"I missed the historical nature of the day because I was so busy," Spann said, noting that keeping up with all of the severe weather that day prevented the gravity of the situation from immediately sinking in.

Due to the super outbreak and the subsequent deaths caused by it, Spann said some in the local news and weather community discovered that many people in the South had some dangerous misconceptions about tornado and severe weather warnings. For example, he said, people expected to hear a siren to warn of the deadly weather, which is a practice that hasn't been popular since World War II.

"What we have to do is learn from that event," he said of the way his coverage has adapted over time to the needs of the viewers. "What I do today is different than what I did 10 years ago."

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On top of a lack of knowledge of modern-day tornado warnings, Sojda said there were far fewer people in 2011 who owned smartphones with weather apps and access to push alerts than there are now. Power outages also left many people without access to television broadcasts like Spann's.

An American flag is seen attached to a downed limb near a home that was destroyed in Joplin, Mo., on May 23, 2011. A massive tornado hit the small a day earlier and was part of an outbreak of twisters in the South and Midwest in April and May of 2011. File Photo by Rick Meyer/UPI

Another lesson learned from the disaster, Spann said, was that many people don't think to wear a helmet when tornadoes are spinning up, which can be a life-saving move as many deaths during tornado outbreaks are due to blunt force trauma to the neck and skull.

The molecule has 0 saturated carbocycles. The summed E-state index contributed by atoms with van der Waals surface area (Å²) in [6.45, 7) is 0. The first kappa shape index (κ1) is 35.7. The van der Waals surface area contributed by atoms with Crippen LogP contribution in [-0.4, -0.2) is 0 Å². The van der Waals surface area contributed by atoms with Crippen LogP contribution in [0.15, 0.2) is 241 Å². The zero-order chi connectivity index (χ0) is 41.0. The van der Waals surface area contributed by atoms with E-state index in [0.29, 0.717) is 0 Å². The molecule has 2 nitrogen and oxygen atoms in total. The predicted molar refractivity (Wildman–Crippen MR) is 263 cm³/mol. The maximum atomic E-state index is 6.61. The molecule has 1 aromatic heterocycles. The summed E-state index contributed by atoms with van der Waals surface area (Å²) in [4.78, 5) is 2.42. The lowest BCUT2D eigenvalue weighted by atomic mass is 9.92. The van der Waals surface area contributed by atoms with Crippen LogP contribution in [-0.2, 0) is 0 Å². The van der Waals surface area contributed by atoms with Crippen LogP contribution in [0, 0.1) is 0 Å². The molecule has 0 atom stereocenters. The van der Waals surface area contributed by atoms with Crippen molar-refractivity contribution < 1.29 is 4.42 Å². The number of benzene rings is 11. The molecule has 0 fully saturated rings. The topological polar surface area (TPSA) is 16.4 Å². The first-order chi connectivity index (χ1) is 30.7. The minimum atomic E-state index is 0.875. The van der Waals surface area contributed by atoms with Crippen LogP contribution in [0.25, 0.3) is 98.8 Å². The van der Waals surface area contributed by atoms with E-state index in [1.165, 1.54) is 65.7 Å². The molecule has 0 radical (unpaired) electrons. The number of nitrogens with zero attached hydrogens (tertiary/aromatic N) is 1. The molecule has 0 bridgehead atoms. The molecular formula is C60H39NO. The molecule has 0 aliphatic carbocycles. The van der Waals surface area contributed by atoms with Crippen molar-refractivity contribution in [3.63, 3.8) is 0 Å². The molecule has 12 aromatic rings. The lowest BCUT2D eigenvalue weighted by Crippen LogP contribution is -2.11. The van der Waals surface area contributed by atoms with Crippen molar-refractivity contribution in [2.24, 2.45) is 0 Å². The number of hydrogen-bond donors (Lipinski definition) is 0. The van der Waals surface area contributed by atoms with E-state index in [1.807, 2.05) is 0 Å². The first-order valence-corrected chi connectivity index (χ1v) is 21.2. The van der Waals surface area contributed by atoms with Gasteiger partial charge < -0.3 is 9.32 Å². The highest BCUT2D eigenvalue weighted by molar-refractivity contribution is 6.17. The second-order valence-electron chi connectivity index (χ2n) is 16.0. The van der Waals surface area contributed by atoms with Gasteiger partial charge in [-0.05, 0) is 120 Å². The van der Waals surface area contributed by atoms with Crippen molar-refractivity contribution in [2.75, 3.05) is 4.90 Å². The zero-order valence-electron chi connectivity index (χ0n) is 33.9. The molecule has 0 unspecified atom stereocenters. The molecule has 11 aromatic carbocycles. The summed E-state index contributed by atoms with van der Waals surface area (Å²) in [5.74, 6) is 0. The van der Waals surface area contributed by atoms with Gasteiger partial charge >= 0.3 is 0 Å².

"A cheap Walmart bicycle helmet will save a whole lot of lives," Spann said.

He said the learning experience from that fateful day allowed himself and other meteorologists to realize what their coverage was missing, and now, because of that outbreak, he strives to pass along life-saving advice to viewers.

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Spann said another big takeaway in terms of covering such a severe event in real-time was the power of asking the public to pass along messages to friends, neighbors and loved ones who do not pay close attention to weather forecasts and would otherwise be left in the dark on when to evacuate or take shelter.

"We now ask the public, 'Hey, if you know somebody in this polygon, call them or text them. You can be a hero,'" Spann explained.

While Spann's own property was safe during the outbreak, his home faced destruction last month when it was hit by an EF3 tornado on March 25 -- while he was live on television covering the severe weather.

He said that many people associate April 27, 2011, with an EF4 tornado in Tuscaloosa, but that there were an additional 61 tornadoes in Alabama that day. Two-hundred and fifty-two people died in the state that day alone, and almost 350 people overall were killed in the outbreak.

In addition, the damage caused by the outbreak still has not fully been reconstructed and continues to affect the community in Alabama, even a decade later. The outbreak resulted in billions of dollars in damage in addition to the tragic loss of life it caused.

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"For that kind of situation you don't recover in a year, you don't recover in five years, and again in some places people are still struggling today," Spann said. "Just ask anybody that lost a loved one that day. They're hurting just as bad today as they did 10 years ago."